Then, I didn’t have the courage to say what I wanted to. But now I do. To make decisions that I want to, for mine and my child’s, without having to think twice about it.  Beauty is so much more than how you look, on the outside, and runs so much deeper than your skin. Thank God, I have incredible friends, like the one who threw a whole fistful of peanuts in my face, when I told her I feel ugly, and drove it into my head that I’d never ever ever call myself that ever again.

I hope H does find good ones too – people who care for her, regardless of how she looks or doesn’t. People who actually care about what matters, on the inside instead of superficial fluff that just fades away over time. And I hope she finds the courage to wear these scars like medals, over time – that she fought with life, and won, and has something to show for it. Like I am trying to, every day.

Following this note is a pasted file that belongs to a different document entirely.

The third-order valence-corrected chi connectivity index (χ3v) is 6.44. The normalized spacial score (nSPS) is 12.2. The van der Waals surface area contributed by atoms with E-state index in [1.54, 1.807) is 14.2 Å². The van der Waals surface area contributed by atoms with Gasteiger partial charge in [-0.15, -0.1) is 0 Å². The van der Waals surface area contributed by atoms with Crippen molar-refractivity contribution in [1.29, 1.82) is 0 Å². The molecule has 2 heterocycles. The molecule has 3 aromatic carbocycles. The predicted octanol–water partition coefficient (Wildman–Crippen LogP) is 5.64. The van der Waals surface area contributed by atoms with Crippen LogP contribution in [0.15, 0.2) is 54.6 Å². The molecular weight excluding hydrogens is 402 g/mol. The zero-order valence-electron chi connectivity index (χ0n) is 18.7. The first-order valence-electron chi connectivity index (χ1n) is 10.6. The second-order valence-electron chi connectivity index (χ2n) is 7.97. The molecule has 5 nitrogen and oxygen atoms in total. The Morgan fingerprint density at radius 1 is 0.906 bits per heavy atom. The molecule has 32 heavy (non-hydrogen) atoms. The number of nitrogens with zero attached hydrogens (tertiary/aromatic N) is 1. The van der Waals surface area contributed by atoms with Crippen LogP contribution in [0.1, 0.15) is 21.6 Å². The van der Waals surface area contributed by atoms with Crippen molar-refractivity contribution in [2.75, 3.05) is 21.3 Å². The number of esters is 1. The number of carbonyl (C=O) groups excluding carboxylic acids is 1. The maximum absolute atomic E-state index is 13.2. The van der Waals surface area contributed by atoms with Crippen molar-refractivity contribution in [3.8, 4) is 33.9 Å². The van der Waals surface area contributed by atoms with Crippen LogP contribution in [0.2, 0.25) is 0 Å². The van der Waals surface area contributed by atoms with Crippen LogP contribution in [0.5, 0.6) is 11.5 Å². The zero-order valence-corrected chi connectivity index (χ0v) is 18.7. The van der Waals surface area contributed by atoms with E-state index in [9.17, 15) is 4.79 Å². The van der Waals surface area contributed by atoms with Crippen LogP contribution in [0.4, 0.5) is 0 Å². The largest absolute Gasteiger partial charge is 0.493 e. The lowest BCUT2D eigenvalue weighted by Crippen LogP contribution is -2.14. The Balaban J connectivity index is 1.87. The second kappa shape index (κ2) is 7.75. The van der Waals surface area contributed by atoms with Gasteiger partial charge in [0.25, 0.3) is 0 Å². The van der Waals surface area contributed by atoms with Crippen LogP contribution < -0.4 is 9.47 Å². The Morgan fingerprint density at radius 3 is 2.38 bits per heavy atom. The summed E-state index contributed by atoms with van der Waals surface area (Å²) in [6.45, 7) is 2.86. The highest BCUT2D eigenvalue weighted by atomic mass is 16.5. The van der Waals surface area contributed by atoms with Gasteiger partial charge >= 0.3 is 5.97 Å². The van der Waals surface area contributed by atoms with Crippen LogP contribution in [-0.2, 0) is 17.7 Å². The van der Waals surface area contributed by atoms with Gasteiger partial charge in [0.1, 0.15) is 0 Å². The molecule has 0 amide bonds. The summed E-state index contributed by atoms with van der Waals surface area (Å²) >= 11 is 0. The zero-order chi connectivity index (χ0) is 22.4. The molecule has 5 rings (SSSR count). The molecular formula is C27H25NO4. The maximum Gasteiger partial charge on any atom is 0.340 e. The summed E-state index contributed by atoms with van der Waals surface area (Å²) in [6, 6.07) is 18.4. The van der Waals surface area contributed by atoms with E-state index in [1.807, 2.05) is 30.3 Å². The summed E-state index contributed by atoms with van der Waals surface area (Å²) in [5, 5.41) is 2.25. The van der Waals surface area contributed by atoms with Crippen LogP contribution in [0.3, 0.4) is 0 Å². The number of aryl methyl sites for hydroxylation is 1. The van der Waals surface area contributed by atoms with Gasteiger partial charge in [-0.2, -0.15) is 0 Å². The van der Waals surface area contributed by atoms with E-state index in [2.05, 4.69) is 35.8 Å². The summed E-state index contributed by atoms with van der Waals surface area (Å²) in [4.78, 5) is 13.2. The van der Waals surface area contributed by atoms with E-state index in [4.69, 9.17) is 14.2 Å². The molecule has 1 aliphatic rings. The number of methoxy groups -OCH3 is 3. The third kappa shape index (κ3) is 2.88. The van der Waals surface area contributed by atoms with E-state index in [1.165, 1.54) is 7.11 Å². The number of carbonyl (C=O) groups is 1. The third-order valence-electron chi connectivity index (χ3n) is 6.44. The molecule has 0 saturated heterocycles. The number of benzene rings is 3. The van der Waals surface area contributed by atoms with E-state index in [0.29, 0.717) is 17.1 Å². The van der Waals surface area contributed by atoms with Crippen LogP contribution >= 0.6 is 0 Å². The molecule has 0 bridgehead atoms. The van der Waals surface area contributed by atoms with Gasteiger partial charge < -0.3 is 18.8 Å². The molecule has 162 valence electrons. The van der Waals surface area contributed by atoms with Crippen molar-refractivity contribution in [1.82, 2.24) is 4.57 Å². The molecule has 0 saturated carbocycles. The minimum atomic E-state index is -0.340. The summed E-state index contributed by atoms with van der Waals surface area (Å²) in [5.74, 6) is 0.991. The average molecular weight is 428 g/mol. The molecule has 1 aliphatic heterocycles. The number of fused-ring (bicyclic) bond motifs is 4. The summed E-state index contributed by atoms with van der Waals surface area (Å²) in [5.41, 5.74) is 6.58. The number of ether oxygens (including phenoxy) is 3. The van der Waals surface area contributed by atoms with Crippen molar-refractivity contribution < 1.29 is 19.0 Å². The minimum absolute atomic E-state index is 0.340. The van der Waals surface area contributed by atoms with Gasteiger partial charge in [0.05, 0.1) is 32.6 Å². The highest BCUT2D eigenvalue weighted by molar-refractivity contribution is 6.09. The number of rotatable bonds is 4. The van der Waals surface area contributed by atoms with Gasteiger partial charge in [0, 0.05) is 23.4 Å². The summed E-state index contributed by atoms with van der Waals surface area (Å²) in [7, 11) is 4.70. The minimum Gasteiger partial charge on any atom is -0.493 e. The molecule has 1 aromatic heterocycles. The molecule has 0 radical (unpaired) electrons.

Happy Birthday Rockstar!

Another year has come to pass – and you’ve only continued to amaze me with your grit and your courage to live your truth, head on. Your unconditional love continues to drive me through everything.


You’re an amazing mother, and it surprises me how similar our lives seem to get – now we’re both mummies of three little darlings – I know there are times when we don’t even talk for ages but knowing that there is one person I can always count on, no matter what the situation is, to be there completely and truly – and that’s you.



May you have a brilliant and beautiful year ahead, full of doggy love and human love, travel, music and all the things I’d want too. I’ll stand here and watch you take on the world. And because I have to make this post as sappy as me – here’s a song for you doll – Teri aankhon ka jaadu, poori duniya pe hai – duniya ki is bheed mein, sabse peeche hum khade 😉

I love you to the moon and back, baby!